Study: Black and Hispanic Populations Underrepresented in Oncology Clinical Trials


On June 6, the U.S. Food and Drug Administration (FDA) issued a draft guidance focused on improving the diversity of patient populations in clinical trials. The rationale for this was recently emphasized by a new study published in JAMA Oncology that found a third of cancer clinical trials leading to approved drugs didn’t report on the race of patients in the trials between 2008 and 2018. And, in fact, the ones that did had far fewer black and Hispanic cancer patients than expected.

The researchers looked at 230 clinical trials and found that race was reported in only 145 of them. Only 18 clinical trials split data into four major racial groups, white, Asian, black and Hispanic, in the U.S.

“It’s important to recognize that this problem is there and this problem is persisting over the years,” Kanwal Raghav, author of the study and an oncologist at MD Anderson Cancer Center, told STAT.

Of the trials that reported race, the racial mix was disproportionate to the population. Whites accounted for 76% of study participants, Asians for 18%, blacks only 3%, and Hispanics only 6%. Over the course of the decade evaluated, the proportion of black and Hispanic patients improved slightly, but not much. Blacks and Hispanics, in particular, were underrepresented.

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“When you come across clinical trials that establish FDA approval or standard of care [for a new drug], they should definitely be representative of the population it’s used to treat,” Raghav said.

The study also reported unexpected findings in the types of clinical trials different racial groups participated in. For examples, white patients tended to enter larger, randomized, late-stage clinical trials. Minority groups, however, tended to enter smaller, non-randomized, single-arm clinical trials.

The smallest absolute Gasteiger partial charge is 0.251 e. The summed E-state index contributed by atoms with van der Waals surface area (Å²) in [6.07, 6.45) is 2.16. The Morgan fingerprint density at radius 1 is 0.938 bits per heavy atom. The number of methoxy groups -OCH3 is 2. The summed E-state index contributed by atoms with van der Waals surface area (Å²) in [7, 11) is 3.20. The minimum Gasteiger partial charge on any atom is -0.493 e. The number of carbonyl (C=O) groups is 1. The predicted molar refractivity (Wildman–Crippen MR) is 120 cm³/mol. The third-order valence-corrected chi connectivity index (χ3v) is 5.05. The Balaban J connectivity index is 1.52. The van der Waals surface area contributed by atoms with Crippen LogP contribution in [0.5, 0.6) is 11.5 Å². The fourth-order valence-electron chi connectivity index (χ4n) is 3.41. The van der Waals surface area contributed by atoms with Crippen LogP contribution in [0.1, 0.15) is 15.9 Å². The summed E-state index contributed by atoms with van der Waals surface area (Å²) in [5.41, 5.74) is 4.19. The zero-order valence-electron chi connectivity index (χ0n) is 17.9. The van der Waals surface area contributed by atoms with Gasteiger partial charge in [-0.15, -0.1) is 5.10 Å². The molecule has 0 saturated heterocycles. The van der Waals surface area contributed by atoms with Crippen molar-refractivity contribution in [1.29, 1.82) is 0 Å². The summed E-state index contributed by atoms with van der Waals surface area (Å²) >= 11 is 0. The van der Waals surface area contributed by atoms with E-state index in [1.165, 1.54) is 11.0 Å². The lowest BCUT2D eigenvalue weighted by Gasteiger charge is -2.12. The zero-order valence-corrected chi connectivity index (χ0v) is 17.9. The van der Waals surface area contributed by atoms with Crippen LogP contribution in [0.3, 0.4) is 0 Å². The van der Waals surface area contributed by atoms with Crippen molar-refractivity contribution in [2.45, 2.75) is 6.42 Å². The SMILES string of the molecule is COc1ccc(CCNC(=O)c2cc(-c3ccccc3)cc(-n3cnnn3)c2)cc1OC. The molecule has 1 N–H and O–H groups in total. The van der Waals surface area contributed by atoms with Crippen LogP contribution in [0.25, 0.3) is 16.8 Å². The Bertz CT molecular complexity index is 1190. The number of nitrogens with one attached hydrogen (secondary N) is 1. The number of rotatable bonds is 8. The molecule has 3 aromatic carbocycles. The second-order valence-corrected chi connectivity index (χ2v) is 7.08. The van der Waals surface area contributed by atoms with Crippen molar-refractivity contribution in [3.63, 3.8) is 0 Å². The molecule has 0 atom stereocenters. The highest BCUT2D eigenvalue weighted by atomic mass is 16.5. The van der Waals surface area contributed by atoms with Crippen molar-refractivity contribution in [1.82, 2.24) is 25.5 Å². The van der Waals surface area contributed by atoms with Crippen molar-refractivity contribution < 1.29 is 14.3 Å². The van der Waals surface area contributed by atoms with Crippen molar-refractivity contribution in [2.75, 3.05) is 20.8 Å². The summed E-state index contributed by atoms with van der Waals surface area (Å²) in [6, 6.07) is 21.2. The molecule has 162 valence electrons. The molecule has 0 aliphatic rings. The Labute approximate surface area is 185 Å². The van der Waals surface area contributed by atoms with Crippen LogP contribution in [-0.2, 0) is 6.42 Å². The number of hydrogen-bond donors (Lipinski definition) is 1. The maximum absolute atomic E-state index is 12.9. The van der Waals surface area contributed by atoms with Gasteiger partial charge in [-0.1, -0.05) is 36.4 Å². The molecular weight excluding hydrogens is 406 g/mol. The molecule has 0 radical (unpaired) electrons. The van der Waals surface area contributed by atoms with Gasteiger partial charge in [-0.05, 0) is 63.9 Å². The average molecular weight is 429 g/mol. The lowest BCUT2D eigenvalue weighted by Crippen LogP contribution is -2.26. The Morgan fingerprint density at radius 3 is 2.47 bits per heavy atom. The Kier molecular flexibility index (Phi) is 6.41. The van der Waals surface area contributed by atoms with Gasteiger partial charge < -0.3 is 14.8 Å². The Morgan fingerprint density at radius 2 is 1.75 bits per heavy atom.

Clinical trials funded by the National Institutes of Health (NIH) are required to have proportional racial representation. However, the majority of clinical trials are sponsored by biopharmaceutical companies. The FDA recommends racial and ethnic data be included and that there should be more diversity, but this study suggests that’s not being accomplished.

“The issue here is not where the funds are coming from,” Raghav told STAT. “The issue here is doing the right thing. … There should be more efforts made to increase participation of all racial subgroups.”

In the FDA’s June draft guidance, the agency stated, “Over the past few decades, FDA policy initiatives have focused on promoting enrollment practices that lead to clinical trials better reflecting the population most likely to use the drug if the drug is approved, primarily through broadening eligibility criteria.”

That guidance doesn’t just focus on ethnic minorities, but on women and the elderly. The guidance pointed out that eligibility criteria often excludes patients to protect the patients. “For example, patients with decreased renal function or certain concomitant illnesses are often excluded because of concerns that they may be more susceptible to the adverse effects of an investigational drug because it is metabolized by the kidney or interacts with other medications the patient takes.”

One would not expect, in most cases, that this applies to ethnic minorities. One concern in terms of this most recent study is that there are access issues related to ethnicity. The authors suggest that improved minority engagement is needed in clinical trials to ensure the validity of the conclusions and that they prove reliable benefits to all patient populations.

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